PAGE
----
U.S. Surgeon General Vivek Murthy announced that America has a loneliness epidemic. Even before the pandemic, loneliness was an issue but has since been exacerbated. It is a health crisis with effects equivalent to smoking up to 15 cigarettes daily, according to Holt-Lunstad, a professor of psychology and neuroscience at Brigham Young University.
“Loneliness is linked to an increased risk for anxiety and depression, heart disease, dementia and other health issues, as well as early death.”[i]
What is the root of this issue? Lack of connection. How is that possible with social media? Social media is an artificial connection. It is a great tool when we are far away from one another. However, social media has become so addictive that even when inhabiting the same space, we are distracted by our phones and other devices. It is like we live in the dystopian universe of Ready Player One, by Ernest Cline, where everyone prefers to live in the virtual reality world of the Metaverse OASIS rather than face reality.
During the season of Lent, I fasted from social media. I often do this when I feel it is consuming too much of my attention. Without social media, I have greater clarity and am more focused. I can accomplish far more in less time because I am less distracted. Whenever I abstain from social media, I instantly find the time I thought I never had enough of. It is the same 24 hours in the day that has always been. Time had not changed, but my priorities had. I am also healthier because I have more time to exercise. I gain new revelations and life perspectives because I am open to hearing what God communicates directly versus reading someone else’s alleged “revelation.” My creativity increases. Most importantly, I am more at peace because my world is quieter away from social media.
Whenever I end my social media fast and log back in, I am immediately overwhelmed by how much information is coming at me. The cacophony of voices is like a loud trumpet blasting in my ears. You only realize how many opinions come at you once you withdraw from the noise.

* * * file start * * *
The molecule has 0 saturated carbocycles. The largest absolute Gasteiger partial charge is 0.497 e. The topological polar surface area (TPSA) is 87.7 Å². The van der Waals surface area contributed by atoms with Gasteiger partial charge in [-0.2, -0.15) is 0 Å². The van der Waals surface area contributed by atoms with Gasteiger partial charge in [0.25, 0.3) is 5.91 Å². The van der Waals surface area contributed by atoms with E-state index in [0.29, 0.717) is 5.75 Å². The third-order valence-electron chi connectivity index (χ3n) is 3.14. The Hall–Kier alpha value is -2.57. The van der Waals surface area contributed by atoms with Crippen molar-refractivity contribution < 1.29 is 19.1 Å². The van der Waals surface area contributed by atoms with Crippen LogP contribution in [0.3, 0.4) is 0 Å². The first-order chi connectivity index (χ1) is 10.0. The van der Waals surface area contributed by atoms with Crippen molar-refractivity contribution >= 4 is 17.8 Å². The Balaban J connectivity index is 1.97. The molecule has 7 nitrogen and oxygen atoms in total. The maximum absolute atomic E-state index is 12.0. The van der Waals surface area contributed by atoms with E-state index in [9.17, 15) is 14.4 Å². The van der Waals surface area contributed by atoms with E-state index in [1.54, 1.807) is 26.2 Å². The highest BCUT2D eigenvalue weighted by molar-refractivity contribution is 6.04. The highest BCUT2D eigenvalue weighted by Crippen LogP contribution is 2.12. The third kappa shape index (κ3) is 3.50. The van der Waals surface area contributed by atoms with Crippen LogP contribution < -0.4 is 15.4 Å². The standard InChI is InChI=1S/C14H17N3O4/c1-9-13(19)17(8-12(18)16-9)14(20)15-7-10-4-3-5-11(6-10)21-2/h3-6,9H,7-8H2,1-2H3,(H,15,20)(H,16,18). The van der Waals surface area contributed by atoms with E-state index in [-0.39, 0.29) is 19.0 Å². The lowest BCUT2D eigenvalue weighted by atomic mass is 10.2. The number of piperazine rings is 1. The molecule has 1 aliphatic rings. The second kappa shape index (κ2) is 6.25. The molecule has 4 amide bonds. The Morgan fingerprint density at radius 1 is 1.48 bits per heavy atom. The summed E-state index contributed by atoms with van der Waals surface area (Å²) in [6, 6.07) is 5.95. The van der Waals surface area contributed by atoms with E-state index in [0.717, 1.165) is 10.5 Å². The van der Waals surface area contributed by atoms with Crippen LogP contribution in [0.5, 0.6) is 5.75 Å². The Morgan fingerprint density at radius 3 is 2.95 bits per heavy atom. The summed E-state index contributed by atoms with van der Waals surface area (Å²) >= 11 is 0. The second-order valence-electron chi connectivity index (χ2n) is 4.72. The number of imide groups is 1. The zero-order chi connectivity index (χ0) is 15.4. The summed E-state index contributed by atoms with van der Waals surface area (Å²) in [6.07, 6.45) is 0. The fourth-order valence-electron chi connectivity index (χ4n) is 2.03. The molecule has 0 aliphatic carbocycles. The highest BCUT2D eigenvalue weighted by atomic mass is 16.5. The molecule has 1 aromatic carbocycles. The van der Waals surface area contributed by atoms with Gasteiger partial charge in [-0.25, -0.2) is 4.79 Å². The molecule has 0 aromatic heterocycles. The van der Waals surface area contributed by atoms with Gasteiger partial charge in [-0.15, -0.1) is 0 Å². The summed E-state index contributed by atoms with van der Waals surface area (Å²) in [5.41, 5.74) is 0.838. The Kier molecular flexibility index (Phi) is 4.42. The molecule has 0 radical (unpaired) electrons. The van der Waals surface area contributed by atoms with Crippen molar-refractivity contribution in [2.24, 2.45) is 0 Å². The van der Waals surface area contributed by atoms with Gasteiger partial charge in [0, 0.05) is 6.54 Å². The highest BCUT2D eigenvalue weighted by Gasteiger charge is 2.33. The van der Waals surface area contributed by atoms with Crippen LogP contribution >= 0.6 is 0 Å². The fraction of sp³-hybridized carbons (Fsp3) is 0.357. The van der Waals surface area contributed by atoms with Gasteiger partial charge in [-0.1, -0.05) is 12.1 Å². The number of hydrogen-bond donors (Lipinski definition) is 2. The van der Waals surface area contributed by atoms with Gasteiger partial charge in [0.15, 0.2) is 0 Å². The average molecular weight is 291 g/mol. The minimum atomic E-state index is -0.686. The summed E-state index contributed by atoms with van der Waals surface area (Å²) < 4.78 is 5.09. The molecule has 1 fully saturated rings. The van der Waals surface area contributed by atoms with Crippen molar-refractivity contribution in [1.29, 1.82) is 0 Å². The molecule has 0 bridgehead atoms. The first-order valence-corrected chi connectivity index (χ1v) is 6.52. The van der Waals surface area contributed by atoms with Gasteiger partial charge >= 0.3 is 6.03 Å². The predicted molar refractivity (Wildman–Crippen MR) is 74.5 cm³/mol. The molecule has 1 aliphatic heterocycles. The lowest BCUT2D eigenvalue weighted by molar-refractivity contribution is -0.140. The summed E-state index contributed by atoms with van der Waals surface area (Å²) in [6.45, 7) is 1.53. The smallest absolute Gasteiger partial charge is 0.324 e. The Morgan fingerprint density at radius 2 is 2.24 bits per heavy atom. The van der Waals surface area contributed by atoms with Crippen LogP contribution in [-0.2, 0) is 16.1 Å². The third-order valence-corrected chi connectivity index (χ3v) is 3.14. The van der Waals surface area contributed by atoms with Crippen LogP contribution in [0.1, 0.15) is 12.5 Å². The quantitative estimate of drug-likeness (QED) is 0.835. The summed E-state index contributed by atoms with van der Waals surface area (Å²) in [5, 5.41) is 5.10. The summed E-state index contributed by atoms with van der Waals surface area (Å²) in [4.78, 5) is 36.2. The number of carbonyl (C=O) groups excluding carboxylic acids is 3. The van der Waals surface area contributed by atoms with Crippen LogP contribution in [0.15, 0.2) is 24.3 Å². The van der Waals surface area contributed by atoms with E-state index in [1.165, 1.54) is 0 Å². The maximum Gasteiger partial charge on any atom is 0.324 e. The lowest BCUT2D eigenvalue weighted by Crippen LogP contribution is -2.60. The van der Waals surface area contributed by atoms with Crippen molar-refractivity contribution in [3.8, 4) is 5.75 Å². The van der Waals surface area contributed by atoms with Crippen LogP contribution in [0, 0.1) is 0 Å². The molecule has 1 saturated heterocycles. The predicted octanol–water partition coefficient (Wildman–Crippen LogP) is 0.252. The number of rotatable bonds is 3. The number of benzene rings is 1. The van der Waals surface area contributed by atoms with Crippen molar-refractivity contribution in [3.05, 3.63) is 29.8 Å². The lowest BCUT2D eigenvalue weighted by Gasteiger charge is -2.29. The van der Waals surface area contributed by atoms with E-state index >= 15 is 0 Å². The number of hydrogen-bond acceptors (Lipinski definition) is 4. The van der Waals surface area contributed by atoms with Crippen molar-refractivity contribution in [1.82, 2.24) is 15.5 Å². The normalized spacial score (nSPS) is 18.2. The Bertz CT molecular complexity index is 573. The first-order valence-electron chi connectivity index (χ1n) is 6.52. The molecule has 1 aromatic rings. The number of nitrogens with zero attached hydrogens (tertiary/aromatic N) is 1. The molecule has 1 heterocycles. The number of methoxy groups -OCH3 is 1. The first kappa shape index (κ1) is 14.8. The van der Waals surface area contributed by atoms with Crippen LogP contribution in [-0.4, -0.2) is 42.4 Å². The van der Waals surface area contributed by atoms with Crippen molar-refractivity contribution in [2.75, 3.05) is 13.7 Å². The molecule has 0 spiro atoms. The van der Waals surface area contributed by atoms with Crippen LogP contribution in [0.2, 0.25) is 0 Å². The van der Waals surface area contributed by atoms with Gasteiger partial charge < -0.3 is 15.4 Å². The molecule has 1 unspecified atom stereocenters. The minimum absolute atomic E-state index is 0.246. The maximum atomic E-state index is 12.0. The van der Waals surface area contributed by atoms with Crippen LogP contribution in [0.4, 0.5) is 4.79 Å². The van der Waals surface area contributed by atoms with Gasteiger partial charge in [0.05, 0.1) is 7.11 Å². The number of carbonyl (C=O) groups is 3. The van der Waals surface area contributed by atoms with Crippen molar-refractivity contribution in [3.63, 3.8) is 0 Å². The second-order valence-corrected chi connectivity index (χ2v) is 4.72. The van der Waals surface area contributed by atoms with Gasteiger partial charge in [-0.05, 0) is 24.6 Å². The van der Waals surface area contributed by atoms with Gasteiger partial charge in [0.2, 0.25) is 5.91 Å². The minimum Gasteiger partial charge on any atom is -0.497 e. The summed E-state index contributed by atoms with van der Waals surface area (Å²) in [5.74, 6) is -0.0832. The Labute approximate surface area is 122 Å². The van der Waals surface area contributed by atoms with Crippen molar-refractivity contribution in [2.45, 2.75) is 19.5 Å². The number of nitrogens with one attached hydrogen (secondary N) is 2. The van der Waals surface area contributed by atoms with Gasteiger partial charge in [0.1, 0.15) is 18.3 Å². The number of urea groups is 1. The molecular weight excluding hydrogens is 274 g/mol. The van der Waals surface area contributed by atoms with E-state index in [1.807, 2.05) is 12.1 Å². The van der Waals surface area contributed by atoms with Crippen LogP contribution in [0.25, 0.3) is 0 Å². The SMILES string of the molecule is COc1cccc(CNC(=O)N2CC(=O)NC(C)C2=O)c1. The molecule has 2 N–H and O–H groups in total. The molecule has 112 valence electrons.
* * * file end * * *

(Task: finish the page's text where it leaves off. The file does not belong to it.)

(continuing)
What is the lesson here?
Perhaps the cure to this loneliness epidemic is more real interactions and relationships. When you are around others, put down the phones. Cut out the distractions and give the other person your undivided attention. We’ve lost the ability to communicate because our heads are void of deep thoughts and filled with junk. Build genuine connections with the people you are closest to. Earth is beautiful! Enjoy and explore it! Not just for Instagram likes. Volunteer and be a blessing to someone else. It is hard to pity yourself when you are helping others.
Bottom line, log off and live life.
Do not conform to the pattern of this world, but be transformed by the renewing of your mind. Then you will be able to test and approve what God’s will is—his good, pleasing and perfect will.
Currently in the Christian faith, we are in a season known as Lent. Lent is historically a mourning period as we anticipate the death of Jesus. It begins 46 days prior to Easter on a Wednesday known as Ash Wednesday because during Biblical times wearing ashes was a sign of mourning. Ash Wednesday is preceded by Shrove Tuesday, which is known as Fat Tuesday or Mardi Gras. Mardi Gras represents the final party and indulgence of our flesh before we enter the mourning and self-denial period of Lent.
During Lent we are encouraged to fast and pray as we prepare for the death of Jesus. Christians are also encouraged to be more intentional in our studies and devotions. Lent ends on or around Easter, depending on your tradition. Most people give up certain foods, television, social media, or music. While others commit to reading the Bible faithfully or volunteering more during Lent.
While Lent may be a traditionally Christian observation, the principles of fasting and self-denial can be applied to anyone. We can all benefit from a period of abstaining from unhealthy habits, addictions, and distractions to focus and gain clarity on our life’s direction. During this time of Lent, I encourage all to stop and think about the things distracting us and use this period to refrain from them. Take the next 40 days to focus on an area that needs improvement and see how much you have changed by the end. The results will amaze you!